Highland tropical pitcher plant
- Scientific name: Nepenthes spectabilis x ventricosa
- Family: Nepenthaceae (tropical pitcher plants)
- Also known as: Monkey cup
Carnivorous, climbing, semi-woody herb up to 15m tall. Leaves loosely spiralling, lanceolate with midrib forming a tendril at leaf tip, which often forms a pitcher. Pitchers up to 35cm long, held upright from the end of a pendulous tendril, hollow inside where insect digestion occurs, often contain water; lids brightly coloured with nectar-secreting glands. Flowering structures spikes of small yellowish flowers. Fruits dehiscent leathery capsules containing lots of seeds.
- The pitchers of this plant trap insects that are then digested as food.
- The water held by the pitchers is sometimes enjoyed by monkeys (hence one of the plant’s common names) and even parched humans looking for refreshment in the tropical heat.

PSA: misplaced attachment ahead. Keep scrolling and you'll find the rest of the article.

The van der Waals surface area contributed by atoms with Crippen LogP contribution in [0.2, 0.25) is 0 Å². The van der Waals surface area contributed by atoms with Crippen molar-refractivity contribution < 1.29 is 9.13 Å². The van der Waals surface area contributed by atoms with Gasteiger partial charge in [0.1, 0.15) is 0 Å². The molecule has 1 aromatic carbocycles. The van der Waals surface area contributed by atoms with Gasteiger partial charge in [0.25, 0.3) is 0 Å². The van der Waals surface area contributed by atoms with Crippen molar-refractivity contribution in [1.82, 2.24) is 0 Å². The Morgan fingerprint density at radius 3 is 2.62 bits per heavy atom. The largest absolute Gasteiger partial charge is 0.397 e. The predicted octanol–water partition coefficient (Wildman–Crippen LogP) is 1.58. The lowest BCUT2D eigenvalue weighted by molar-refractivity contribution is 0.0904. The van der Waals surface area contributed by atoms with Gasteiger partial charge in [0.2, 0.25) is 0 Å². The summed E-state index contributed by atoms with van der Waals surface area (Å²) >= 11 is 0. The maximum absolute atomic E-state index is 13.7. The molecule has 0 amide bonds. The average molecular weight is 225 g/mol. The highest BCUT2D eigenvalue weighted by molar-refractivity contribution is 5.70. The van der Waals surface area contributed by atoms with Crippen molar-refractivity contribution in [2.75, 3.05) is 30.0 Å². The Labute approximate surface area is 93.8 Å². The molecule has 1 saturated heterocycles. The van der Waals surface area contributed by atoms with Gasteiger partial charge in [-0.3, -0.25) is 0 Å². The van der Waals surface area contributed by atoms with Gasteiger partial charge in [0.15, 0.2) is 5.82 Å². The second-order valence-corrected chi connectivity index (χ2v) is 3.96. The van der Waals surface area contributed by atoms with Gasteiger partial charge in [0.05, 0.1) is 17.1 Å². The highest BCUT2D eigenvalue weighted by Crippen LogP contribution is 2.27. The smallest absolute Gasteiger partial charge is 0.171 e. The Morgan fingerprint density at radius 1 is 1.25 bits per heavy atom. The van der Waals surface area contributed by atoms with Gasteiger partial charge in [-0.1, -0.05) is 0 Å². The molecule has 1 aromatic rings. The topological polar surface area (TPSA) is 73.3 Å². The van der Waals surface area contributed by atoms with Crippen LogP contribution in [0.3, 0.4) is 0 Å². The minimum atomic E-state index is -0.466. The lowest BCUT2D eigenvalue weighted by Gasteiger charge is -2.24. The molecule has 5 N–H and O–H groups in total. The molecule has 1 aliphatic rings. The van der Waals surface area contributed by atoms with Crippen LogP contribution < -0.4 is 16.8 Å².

- The stems of some species of pitcher plants are used in Sri Lanka and Malaysia for basket-making and cordage.
Where it grows
Nepenthes pitcher plants are native to the Old World tropics, with the greatest diversity occurring around Borneo (Indonesia/Malaysia/Brunei) and Sumatra (Malaysia). The plant featured on this page is a cross (hybrid) of two highland species and is only known in cultivation. This hybrid requires a minimum temperature of 8.5°C in the winter and a maximum of 21°C in the summer, and ample moisture and high humidity throughout.
Many pitcher plants (Nepenthes sp.) have modified leaves that can form a vase or pitcher-shaped vessel that produces a sweet syrupy secretion that attracts insects and dissolves them into nutritious goo that is then absorbed back into the plant. Although these plants mainly catch insects, some species have been known to catch animals as large as birds and small rodents.
- Capsule: dry fruit that opens by valves, slits or pores to release seeds (dehiscent) and is composed of two or more united carpels (the basic unit of the female sexual organ).
- Lanceolate: narrowly ovate and tapering to a point.